You can use a DIY version or a commercial backpacking stove such as the Solo Stove, EcoZoom or others.

2.  Ignition Source

The easiest ignition source will be matches (preferably waterproof), a lighter (disposable or the durable Zippo) or a magnesium fire starter such as the Swedish FireSteel.

3.  Tinder

Dryer lint, cotton balls soaked in petroleum jelly or purchased tinder will all work.  There are lots of other choices but these three are easy and don’t require a lot work to prepare in advance.

4.  Fuel

You best choices are charcoal briquettes or biomass (twigs, leaves or branches).

5.  Cooking Utensils & Tools

Pots, fireproof gloves, something to stir plus, a manual can opener (if you are starting with canned foods).

Once you have these items, starting your fire is easy.

Your rocket stove will have an open chamber at the bottom where you will stack your fuel source. Do not pack the chamber too tightly since to get going, and stay going your fire is going to need oxygen. (Remember that “Triangle of Fire”?)

Place your tinder in the center of your little stack of fuel and using your ignition source, light the tinder. It should catch very quickly and begin to burn your fuel, creating heat. As soon as you have a nice little fire going, gradually add additional fuel until the flames reach up to the top of the chamber. At this point your fire should be hot enough to boil water and to cook your meals on the top surface of the stove.


After placing your pot of food or water on the cooking surface, be mindful that you will need to continue to feed fuel into the open chamber. The same rule applies: do not pack the chamber so tightly that you starve the fire of oxygen. If that happens, the fire will go out and you will need to start all over.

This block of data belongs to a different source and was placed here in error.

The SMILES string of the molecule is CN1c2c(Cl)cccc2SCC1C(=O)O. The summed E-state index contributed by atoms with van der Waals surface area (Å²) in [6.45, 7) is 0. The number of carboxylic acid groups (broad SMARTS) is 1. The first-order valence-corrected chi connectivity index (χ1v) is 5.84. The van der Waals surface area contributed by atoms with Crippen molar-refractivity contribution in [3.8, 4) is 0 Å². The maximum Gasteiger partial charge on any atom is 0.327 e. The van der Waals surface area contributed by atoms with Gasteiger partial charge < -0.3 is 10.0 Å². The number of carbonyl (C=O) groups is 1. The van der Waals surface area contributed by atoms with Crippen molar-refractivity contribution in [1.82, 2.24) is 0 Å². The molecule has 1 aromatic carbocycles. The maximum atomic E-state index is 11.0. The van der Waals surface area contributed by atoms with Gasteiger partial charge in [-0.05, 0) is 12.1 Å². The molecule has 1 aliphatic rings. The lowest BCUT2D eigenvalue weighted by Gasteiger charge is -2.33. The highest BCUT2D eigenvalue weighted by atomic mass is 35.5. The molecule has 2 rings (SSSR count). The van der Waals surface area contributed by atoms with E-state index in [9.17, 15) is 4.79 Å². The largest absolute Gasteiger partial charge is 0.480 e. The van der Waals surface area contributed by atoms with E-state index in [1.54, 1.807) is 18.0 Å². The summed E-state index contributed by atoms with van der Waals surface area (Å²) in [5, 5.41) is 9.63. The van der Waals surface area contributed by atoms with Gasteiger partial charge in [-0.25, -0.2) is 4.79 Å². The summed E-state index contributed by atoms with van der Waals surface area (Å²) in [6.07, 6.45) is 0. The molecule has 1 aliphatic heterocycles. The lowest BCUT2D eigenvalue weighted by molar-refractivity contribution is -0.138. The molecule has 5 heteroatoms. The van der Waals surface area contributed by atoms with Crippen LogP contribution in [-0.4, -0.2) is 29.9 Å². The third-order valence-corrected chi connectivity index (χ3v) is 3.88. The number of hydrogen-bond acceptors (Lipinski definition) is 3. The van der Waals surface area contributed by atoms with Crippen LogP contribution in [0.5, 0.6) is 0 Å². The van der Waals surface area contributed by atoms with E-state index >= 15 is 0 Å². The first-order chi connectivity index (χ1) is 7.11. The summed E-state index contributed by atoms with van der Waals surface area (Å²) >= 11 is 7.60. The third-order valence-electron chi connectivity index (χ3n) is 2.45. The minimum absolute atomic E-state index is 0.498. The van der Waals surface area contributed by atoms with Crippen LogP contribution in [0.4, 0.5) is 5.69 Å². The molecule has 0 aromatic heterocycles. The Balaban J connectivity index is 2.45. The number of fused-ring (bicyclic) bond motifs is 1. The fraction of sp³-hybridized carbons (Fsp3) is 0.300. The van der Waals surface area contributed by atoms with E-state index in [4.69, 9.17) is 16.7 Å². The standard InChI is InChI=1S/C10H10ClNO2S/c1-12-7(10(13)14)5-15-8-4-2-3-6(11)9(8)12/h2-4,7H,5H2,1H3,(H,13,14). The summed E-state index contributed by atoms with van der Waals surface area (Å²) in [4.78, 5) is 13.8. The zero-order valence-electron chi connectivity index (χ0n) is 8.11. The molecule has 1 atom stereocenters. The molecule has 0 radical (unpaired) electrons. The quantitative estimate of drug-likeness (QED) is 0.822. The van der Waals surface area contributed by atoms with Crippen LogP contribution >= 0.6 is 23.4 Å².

Building a fire is something to be taken quite seriously and there are a few things to remember.

Never build your fire indoors, except in a real fireplace. Build your fire outdoors, confined to a fireproof area or in a fire pit. Also, keep in mind that fires are hot. Wear fireproof gloves (inexpensive welding gloves work great) while dealing with the open fire and especially while feeding the chamber of your rocket stove with new twigs or branches. After all of your effort to build a fire, you do not want to burn yourself and make matters worse than they already are!


Your action item today is to build (or purchase) a rocket stove and practice starting a fire in the chamber. Keep the fire going and boil some water to learn how long it takes and also to gain some experience keeping the fire going for an extended period of time.

As you do this, keep in mind that in many situations, an outdoor grill, a fire pit or a Coleman stove may be available for cooking as well.  That said, the basics of starting a simple fire for cooking purposes still apply and as far as the rocket stove?  It just makes good sense to have one of those too.

Enjoy your next adventure through common sense and thoughtful preparation!


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Bargain Bin:  Here are many of the items mentioned in today’s article.  These items are good not only for cooking outdoors, but as part of your survival kit in general.